San Francisco’s June mayoral contest came into sharper focus Monday, but one big unknown remains — whether Board of Supervisors President London Breed will stay in the position of mayor until the election.
As the mayor’s race has taken shape — including some big-name potential candidates who have announced they will not run — more members of the Board of Supervisors are making their positions clear on whether the board should exercise its power to name instead a “caretaker” mayor who would not run.
If Breed holds onto the seat, which she assumed per The City’s charter on Dec. 12 after Mayor Ed Lee died, she has a significant advantage in the contest.
That’s an advantage other mayoral candidates don’t think she should enjoy.
Former state Sen. Mark Leno officially filed Monday to run for mayor and called on supervisors to appoint a “caretaker” mayor.
“For the good of The City, there should be an open and fair election,” Leno said. “We were denied one eight years ago. We are due one now.”
When Lee was first appointed mayor by the board in 2011 to fill a vacancy left by then-Mayor Gavin Newsom, Lee said he wouldn’t run for that office and the board had assumed it was appointing a “caretaker.” Lee then changed his mind and ran.
This time, however, the deadline to file for mayor is Tuesday at 5 p.m., meaning no one can go back on their promise to not run.
As for who should serve as a caretaker, Leno didn’t have a preference. “I’ll let the board figure that out for themselves,” he said.
Leno, who is considered a progressive candidate, is expected to have his toughest challenge from the more moderate Breed, at least according to a recent poll.
But Supervisor Ahsha Safai, who actually endorsed Leno for mayor, told the San Francisco Examiner on Monday he was supportive of the current situation. “I am not going to support a caretaker,” Safai said.
He continued, “My inclination is to steady the ship. I think the charter is really clear. The president of the board is the acting mayor. I don’t see any reason why we should change course.”
Supervisor Jeff Sheehy told the Examiner on Friday he also was supportive of Breed in the position.
Meanwhile, Supervisor Aaron Peskin, who has endorsed Leno, plans to request at Tuesday’s Board of Supervisors meeting having a special board meeting for Jan. 16 at 2 p.m. to vote on an interim mayor. For the meeting to occur, either six members of the board would need to support it or Breed as board president would need to call for it.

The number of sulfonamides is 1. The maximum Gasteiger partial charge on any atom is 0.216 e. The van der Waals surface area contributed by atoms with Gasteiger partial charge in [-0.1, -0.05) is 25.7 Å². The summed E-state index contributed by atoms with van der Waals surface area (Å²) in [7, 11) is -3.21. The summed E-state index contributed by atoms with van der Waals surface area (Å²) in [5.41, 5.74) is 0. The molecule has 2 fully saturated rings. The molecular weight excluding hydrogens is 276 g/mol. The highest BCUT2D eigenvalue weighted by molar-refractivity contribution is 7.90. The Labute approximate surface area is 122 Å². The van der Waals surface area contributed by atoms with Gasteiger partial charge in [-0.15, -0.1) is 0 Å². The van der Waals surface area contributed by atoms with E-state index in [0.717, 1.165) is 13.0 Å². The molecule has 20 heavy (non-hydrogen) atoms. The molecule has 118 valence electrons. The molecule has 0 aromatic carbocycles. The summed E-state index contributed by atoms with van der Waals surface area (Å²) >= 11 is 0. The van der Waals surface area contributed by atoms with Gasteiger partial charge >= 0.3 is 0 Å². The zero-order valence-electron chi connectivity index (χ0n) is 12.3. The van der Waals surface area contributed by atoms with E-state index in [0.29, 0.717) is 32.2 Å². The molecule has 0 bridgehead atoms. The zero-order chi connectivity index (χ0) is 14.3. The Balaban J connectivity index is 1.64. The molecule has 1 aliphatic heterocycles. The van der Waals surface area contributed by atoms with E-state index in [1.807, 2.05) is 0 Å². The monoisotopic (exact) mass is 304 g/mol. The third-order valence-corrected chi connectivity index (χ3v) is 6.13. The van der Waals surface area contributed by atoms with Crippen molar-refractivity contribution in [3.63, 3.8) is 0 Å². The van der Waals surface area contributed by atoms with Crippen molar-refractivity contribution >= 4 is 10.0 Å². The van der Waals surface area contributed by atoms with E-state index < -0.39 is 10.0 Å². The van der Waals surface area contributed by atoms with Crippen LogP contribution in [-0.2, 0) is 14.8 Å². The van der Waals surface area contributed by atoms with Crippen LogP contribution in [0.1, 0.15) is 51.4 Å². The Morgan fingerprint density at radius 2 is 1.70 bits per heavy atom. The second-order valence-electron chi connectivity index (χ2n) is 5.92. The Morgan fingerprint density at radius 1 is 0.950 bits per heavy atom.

Peskin and other progressive members of the board have said that Breed should not serve in both positions until June, arguing that it creates an unfair playing field in the mayoral race and compromises the separation of powers between the legislative and executive branches.
But Safai said the charter allows for Breed to serve in both roles. “I don’t buy the argument that there is a conflict of interest. If there were, then people should be having a conversation about changing the charter,” Safai said.
For the board to appoint either a caretaker or an interim mayor who would run, it would take six votes. Members of the board can’t vote for themselves. Without Breed voting, the board is split evenly 5-5 in the moderate and progressive bloc. Sheehy and Safai are in the moderate bloc.
Supervisor Mark Farrell reiterated his position Monday of remaining open to all options.
Supervisor Jane Kim, who is also a progressive candidate in the race, said she wants the board to vote on an interim mayor. “The City deserves a full-time mayor,” Kim said. “I will support a full-time mayor. My preference is a caretaker. I am not sure what we are going to have the votes to do at the end of the day.”
When asked to name some potential caretakers, she suggested City Administrator Naomi Kelly or former Assemblymember Tom Ammiano. Kim plans to officially file for mayor Tuesday.
For weeks City Hall has been abuzz with speculation about who will jump into the contest and whether the board will knock Breed out of the acting mayor post.
A day before Leno filed, Assessor-Recorder Carmen Chu announced Sunday she would not run and on Monday morning Assemblymember David Chiu announced he also wouldn’t run. That means there will be no well-known Chinese-American candidate in the contest.
Both Chiu and Chu are considered more moderate, as is Breed, which helps Breed position herself as the go-to moderate candidate. Breed had early on picked up the support of former Mayor Willie Brown, who helped Lee become mayor, and the support of Ron Conway, a Silicon Valley angel investor and Lee’s prominent backer who encouraged making it easier for technology companies to flourish in San Francisco.
Former Supervisor Angela Alioto is among the other more well-known candidates to file to run. City Attorney Dennis Herrera is also exploring a run.